DINAH LENNEY: Are you a native? A transplant? That is, why were you the guy for this job?
RYAN STRADAL: I’m a transplant. Coming from Minnesota, I wasn’t sure I’d survive out here. My first impression was that I was way too earnest for this place. I didn’t subscribe to the romantic notion that I should hole up in a basement and devote myself to my art — I wanted to be part of a writing community. From the readings I attended at Dutton’s and Beyond Baroque, I sensed there was one somewhere in Los Angeles, but I didn’t know how to get involved. Then, in 2004, the presence of 826LA changed things for me. At 826, volunteering with kids, I met tons of other writers (and some of my favorite people in the world), and what’s more, I learned that the way to get involved in anything — from community outreach to open-mike poetry — is to have something specific to offer.
At this point, a decade later, I’ve been actively hosting and co-hosting literary events for about five years, I’ve written a sports column for The Rumpus, co-edited the fiction section of The Nervous Breakdown, worked as a guest editor at Trop, published a number of short stories, and, most recently, written and sold a novel.
Somewhere in there — like two years ago — I heard about the California Prose Directory, and submitted a story I’d published in Hobart. By the time the outgoing editor Charles McLeod wrote and asked if I’d like to edit the 2014 edition, I’d had enough editorial experience to be comfortable with the idea.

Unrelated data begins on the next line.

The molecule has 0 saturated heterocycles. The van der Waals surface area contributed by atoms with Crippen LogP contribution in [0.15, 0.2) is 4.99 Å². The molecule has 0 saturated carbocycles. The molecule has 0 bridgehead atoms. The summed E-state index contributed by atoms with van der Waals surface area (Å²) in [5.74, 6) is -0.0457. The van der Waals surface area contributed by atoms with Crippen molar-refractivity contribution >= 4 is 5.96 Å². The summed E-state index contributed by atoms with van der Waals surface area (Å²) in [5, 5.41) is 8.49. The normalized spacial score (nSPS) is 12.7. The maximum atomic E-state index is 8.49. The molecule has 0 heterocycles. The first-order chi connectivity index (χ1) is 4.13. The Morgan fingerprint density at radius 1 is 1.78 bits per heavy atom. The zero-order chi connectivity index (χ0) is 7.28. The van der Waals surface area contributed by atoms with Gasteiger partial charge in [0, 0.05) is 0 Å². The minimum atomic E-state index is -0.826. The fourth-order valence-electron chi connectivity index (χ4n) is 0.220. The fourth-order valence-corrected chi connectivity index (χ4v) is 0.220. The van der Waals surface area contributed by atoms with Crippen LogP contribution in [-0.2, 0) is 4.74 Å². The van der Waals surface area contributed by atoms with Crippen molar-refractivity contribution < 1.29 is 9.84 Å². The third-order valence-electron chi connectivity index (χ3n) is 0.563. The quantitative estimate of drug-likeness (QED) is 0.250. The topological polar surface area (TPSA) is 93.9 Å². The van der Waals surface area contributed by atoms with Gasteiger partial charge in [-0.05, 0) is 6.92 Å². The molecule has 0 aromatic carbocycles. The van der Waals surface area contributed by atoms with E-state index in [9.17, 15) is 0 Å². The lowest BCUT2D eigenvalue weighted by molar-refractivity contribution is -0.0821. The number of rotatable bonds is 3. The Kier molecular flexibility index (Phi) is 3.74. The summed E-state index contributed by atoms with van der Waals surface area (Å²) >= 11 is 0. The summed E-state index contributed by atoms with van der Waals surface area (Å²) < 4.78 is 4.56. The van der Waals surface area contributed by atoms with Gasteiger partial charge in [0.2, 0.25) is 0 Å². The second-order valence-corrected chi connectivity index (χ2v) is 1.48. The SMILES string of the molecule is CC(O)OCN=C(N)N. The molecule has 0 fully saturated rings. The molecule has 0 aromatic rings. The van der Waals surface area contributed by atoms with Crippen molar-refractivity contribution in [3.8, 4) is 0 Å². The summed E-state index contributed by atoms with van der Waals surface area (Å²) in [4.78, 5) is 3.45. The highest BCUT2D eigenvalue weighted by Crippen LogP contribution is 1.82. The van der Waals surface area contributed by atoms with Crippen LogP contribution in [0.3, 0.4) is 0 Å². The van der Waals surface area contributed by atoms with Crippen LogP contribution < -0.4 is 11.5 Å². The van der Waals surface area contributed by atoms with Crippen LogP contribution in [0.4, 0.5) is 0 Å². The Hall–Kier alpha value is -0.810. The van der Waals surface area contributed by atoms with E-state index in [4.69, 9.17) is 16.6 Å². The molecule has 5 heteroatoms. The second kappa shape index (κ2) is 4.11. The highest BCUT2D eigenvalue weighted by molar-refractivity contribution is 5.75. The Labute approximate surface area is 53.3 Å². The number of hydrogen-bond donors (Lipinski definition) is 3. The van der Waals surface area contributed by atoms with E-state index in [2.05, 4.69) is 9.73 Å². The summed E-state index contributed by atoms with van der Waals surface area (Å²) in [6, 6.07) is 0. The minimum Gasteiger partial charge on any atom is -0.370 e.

As with most anthologies, all of the work we considered had to be previously published, and to me, this was a major draw. I instantly thought of about a dozen stories written by California authors that I loved, and the idea of having them all in the same volume felt like being at my favorite restaurant and being able to order everything on the menu.
Like Rob Roberge’s story, “Money and the Getting of Money,” which is an excerpt of his novel The Cost of Living. I first heard him read from it at the Los Angeles Times Festival of Books. From the opening line, “I met Johnny Mo’s father only a few hours before he killed himself at the end of what had already been a long day,” I was taken with the strength of the voice — its beautiful resignation — plus there’s so much potential for drama packed in that one sentence it’s hard to not keep reading.
I also was able to include investigative journalism — where else are you going to find Ann Friedman, Dana Goodyear, and Deborah Vankin all in one place? Ann writes about the excesses of the Malibu rehab clinics, and Dana delves into the deadly threat sleeping in the dust on the edge of Los Angeles, and Deborah takes us into a secret world where female guests are pampered and entertained well beyond the usual boundaries.
I was even able to include a music review by the late Eyad Karkoutly, who was, before he died, my personal nominee for the claimant to Lester Bangs’s throne. Eyad put so much fierce vitality into his life; it inevitably saturated his passion for music (he was a DJ and musician, in addition to being a writer), and to capture a slice of it here in this anthology is an honor.
Does the collection lean toward one genre or another? Were you conscious of that along the way? And how much of the state is represented here?